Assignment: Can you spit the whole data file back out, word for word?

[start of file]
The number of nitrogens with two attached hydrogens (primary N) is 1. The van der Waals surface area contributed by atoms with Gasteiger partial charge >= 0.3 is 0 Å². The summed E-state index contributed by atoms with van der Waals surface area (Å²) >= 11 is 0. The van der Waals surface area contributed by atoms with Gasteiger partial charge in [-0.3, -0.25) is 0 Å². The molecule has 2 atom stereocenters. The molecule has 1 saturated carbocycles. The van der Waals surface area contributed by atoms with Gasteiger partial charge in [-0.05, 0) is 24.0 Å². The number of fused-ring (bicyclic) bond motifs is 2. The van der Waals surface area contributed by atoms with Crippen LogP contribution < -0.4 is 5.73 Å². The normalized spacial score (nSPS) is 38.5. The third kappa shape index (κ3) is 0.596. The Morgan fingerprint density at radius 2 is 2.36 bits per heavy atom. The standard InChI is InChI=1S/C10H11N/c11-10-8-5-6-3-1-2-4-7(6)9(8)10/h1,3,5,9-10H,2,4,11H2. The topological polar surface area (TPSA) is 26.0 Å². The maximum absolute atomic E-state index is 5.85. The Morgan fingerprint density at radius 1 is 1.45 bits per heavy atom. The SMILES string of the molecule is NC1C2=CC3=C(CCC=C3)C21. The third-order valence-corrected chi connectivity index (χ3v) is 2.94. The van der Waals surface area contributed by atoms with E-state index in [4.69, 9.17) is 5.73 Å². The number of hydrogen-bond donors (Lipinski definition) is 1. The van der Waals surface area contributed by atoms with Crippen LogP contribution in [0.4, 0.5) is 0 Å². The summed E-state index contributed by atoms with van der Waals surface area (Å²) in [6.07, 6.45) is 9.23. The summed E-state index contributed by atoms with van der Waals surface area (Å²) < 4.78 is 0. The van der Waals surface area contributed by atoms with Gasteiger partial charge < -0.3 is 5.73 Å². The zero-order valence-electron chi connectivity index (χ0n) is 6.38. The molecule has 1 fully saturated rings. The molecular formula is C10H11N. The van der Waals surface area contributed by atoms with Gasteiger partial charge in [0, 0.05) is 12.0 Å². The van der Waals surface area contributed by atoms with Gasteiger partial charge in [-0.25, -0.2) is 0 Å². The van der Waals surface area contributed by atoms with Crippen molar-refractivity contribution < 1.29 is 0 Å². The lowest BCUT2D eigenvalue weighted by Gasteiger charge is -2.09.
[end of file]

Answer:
The number of nitrogens with two attached hydrogens (primary N) is 1. The van der Waals surface area contributed by atoms with Gasteiger partial charge >= 0.3 is 0 Å². The summed E-state index contributed by atoms with van der Waals surface area (Å²) >= 11 is 0. The van der Waals surface area contributed by atoms with Gasteiger partial charge in [-0.3, -0.25) is 0 Å². The molecule has 2 atom stereocenters. The molecule has 1 saturated carbocycles. The van der Waals surface area contributed by atoms with Gasteiger partial charge in [-0.05, 0) is 24.0 Å². The number of fused-ring (bicyclic) bond motifs is 2. The van der Waals surface area contributed by atoms with Crippen LogP contribution < -0.4 is 5.73 Å². The normalized spacial score (nSPS) is 38.5. The third kappa shape index (κ3) is 0.596. The Morgan fingerprint density at radius 2 is 2.36 bits per heavy atom. The standard InChI is InChI=1S/C10H11N/c11-10-8-5-6-3-1-2-4-7(6)9(8)10/h1,3,5,9-10H,2,4,11H2. The topological polar surface area (TPSA) is 26.0 Å². The maximum absolute atomic E-state index is 5.85. The Morgan fingerprint density at radius 1 is 1.45 bits per heavy atom. The SMILES string of the molecule is NC1C2=CC3=C(CCC=C3)C21. The third-order valence-corrected chi connectivity index (χ3v) is 2.94. The van der Waals surface area contributed by atoms with E-state index in [4.69, 9.17) is 5.73 Å². The number of hydrogen-bond donors (Lipinski definition) is 1. The van der Waals surface area contributed by atoms with Crippen LogP contribution in [0.4, 0.5) is 0 Å². The summed E-state index contributed by atoms with van der Waals surface area (Å²) in [6.07, 6.45) is 9.23. The summed E-state index contributed by atoms with van der Waals surface area (Å²) < 4.78 is 0. The van der Waals surface area contributed by atoms with Gasteiger partial charge < -0.3 is 5.73 Å². The zero-order valence-electron chi connectivity index (χ0n) is 6.38. The molecule has 1 fully saturated rings. The molecular formula is C10H11N. The van der Waals surface area contributed by atoms with Gasteiger partial charge in [0, 0.05) is 12.0 Å². The van der Waals surface area contributed by atoms with Gasteiger partial charge in [-0.25, -0.2) is 0 Å². The van der Waals surface area contributed by atoms with Crippen molar-refractivity contribution < 1.29 is 0 Å². The lowest BCUT2D eigenvalue weighted by Gasteiger charge is -2.09.